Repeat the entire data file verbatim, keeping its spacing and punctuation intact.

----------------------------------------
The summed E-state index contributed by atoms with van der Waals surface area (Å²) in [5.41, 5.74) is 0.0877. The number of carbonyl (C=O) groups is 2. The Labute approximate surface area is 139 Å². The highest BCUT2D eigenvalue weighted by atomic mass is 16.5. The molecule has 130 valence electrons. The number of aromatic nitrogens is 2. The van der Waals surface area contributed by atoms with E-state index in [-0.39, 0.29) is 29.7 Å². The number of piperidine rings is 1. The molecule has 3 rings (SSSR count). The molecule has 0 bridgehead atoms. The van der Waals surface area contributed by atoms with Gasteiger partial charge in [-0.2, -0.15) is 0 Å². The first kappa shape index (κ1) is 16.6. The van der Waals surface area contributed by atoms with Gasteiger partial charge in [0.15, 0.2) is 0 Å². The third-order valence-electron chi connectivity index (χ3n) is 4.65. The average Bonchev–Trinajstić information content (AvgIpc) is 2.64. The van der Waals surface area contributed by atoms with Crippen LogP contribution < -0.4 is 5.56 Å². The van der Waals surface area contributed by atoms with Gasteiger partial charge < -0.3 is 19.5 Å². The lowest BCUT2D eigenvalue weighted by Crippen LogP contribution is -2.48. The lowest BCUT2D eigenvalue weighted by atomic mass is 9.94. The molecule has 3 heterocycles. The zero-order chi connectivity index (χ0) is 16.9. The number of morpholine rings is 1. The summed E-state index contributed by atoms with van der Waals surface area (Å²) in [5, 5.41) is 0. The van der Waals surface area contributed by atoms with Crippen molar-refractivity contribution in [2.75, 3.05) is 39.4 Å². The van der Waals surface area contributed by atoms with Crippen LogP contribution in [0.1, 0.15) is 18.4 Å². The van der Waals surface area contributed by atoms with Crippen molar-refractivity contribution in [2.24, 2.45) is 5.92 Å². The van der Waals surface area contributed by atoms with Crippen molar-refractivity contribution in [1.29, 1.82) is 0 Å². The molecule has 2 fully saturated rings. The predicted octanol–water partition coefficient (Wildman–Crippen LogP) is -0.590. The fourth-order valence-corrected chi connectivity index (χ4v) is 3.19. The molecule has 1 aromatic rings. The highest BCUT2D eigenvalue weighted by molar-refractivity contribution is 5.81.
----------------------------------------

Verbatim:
The summed E-state index contributed by atoms with van der Waals surface area (Å²) in [5.41, 5.74) is 0.0877. The number of carbonyl (C=O) groups is 2. The Labute approximate surface area is 139 Å². The highest BCUT2D eigenvalue weighted by atomic mass is 16.5. The molecule has 130 valence electrons. The number of aromatic nitrogens is 2. The van der Waals surface area contributed by atoms with E-state index in [-0.39, 0.29) is 29.7 Å². The number of piperidine rings is 1. The molecule has 3 rings (SSSR count). The molecule has 0 bridgehead atoms. The van der Waals surface area contributed by atoms with Gasteiger partial charge in [-0.2, -0.15) is 0 Å². The first kappa shape index (κ1) is 16.6. The van der Waals surface area contributed by atoms with Gasteiger partial charge in [0.15, 0.2) is 0 Å². The third-order valence-electron chi connectivity index (χ3n) is 4.65. The average Bonchev–Trinajstić information content (AvgIpc) is 2.64. The van der Waals surface area contributed by atoms with Crippen LogP contribution < -0.4 is 5.56 Å². The van der Waals surface area contributed by atoms with Gasteiger partial charge < -0.3 is 19.5 Å². The lowest BCUT2D eigenvalue weighted by Crippen LogP contribution is -2.48. The lowest BCUT2D eigenvalue weighted by atomic mass is 9.94. The molecule has 3 heterocycles. The zero-order chi connectivity index (χ0) is 16.9. The number of morpholine rings is 1. The summed E-state index contributed by atoms with van der Waals surface area (Å²) in [5, 5.41) is 0. The van der Waals surface area contributed by atoms with Crippen molar-refractivity contribution in [2.75, 3.05) is 39.4 Å². The van der Waals surface area contributed by atoms with Crippen LogP contribution in [0.1, 0.15) is 18.4 Å². The van der Waals surface area contributed by atoms with Crippen molar-refractivity contribution in [2.24, 2.45) is 5.92 Å². The van der Waals surface area contributed by atoms with Crippen molar-refractivity contribution in [1.29, 1.82) is 0 Å². The molecule has 2 fully saturated rings. The predicted octanol–water partition coefficient (Wildman–Crippen LogP) is -0.590. The fourth-order valence-corrected chi connectivity index (χ4v) is 3.19. The molecule has 1 aromatic rings. The highest BCUT2D eigenvalue weighted by molar-refractivity contribution is 5.81.